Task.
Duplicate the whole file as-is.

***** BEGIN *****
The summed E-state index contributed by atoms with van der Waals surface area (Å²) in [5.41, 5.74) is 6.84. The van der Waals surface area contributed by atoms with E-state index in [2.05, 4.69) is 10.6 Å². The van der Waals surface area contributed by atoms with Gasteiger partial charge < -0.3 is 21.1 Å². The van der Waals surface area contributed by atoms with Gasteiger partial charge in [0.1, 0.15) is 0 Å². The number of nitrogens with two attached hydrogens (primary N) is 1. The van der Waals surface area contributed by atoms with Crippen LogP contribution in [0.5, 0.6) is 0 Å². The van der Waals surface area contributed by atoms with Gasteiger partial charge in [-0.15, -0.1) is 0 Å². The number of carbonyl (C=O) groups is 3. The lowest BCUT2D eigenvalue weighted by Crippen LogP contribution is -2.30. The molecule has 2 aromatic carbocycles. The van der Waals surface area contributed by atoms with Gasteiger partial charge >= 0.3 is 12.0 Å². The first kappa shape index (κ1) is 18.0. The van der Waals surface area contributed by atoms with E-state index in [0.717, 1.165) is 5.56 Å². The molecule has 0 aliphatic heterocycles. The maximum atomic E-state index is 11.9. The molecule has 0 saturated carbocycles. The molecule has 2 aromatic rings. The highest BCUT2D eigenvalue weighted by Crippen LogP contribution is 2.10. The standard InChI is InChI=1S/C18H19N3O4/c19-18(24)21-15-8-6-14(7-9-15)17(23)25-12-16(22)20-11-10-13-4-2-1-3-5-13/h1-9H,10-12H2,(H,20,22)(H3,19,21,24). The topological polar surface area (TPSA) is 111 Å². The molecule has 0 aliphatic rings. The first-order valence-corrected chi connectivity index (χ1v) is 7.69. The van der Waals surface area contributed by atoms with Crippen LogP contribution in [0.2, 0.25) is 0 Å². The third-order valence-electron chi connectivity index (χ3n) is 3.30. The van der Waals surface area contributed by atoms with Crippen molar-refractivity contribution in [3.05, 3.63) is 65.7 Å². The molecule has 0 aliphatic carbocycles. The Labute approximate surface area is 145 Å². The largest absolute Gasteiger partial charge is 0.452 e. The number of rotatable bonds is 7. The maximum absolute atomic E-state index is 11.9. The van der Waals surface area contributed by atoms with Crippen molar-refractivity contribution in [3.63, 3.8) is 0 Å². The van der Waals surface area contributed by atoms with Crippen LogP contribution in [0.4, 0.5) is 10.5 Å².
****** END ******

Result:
The summed E-state index contributed by atoms with van der Waals surface area (Å²) in [5.41, 5.74) is 6.84. The van der Waals surface area contributed by atoms with E-state index in [2.05, 4.69) is 10.6 Å². The van der Waals surface area contributed by atoms with Gasteiger partial charge < -0.3 is 21.1 Å². The van der Waals surface area contributed by atoms with Gasteiger partial charge in [0.1, 0.15) is 0 Å². The number of nitrogens with two attached hydrogens (primary N) is 1. The van der Waals surface area contributed by atoms with Crippen LogP contribution in [0.5, 0.6) is 0 Å². The van der Waals surface area contributed by atoms with Gasteiger partial charge in [-0.15, -0.1) is 0 Å². The number of carbonyl (C=O) groups is 3. The lowest BCUT2D eigenvalue weighted by Crippen LogP contribution is -2.30. The molecule has 2 aromatic carbocycles. The van der Waals surface area contributed by atoms with Gasteiger partial charge >= 0.3 is 12.0 Å². The first kappa shape index (κ1) is 18.0. The van der Waals surface area contributed by atoms with E-state index in [0.717, 1.165) is 5.56 Å². The molecule has 0 aliphatic heterocycles. The maximum atomic E-state index is 11.9. The molecule has 0 saturated carbocycles. The molecule has 2 aromatic rings. The highest BCUT2D eigenvalue weighted by Crippen LogP contribution is 2.10. The standard InChI is InChI=1S/C18H19N3O4/c19-18(24)21-15-8-6-14(7-9-15)17(23)25-12-16(22)20-11-10-13-4-2-1-3-5-13/h1-9H,10-12H2,(H,20,22)(H3,19,21,24). The topological polar surface area (TPSA) is 111 Å². The molecule has 0 aliphatic rings. The first-order valence-corrected chi connectivity index (χ1v) is 7.69. The van der Waals surface area contributed by atoms with Crippen LogP contribution in [0.2, 0.25) is 0 Å². The third-order valence-electron chi connectivity index (χ3n) is 3.30. The van der Waals surface area contributed by atoms with Crippen molar-refractivity contribution in [3.05, 3.63) is 65.7 Å². The molecule has 0 aliphatic carbocycles. The Labute approximate surface area is 145 Å². The largest absolute Gasteiger partial charge is 0.452 e. The number of rotatable bonds is 7. The maximum absolute atomic E-state index is 11.9. The van der Waals surface area contributed by atoms with Crippen molar-refractivity contribution in [3.63, 3.8) is 0 Å². The van der Waals surface area contributed by atoms with Crippen LogP contribution in [0.4, 0.5) is 10.5 Å².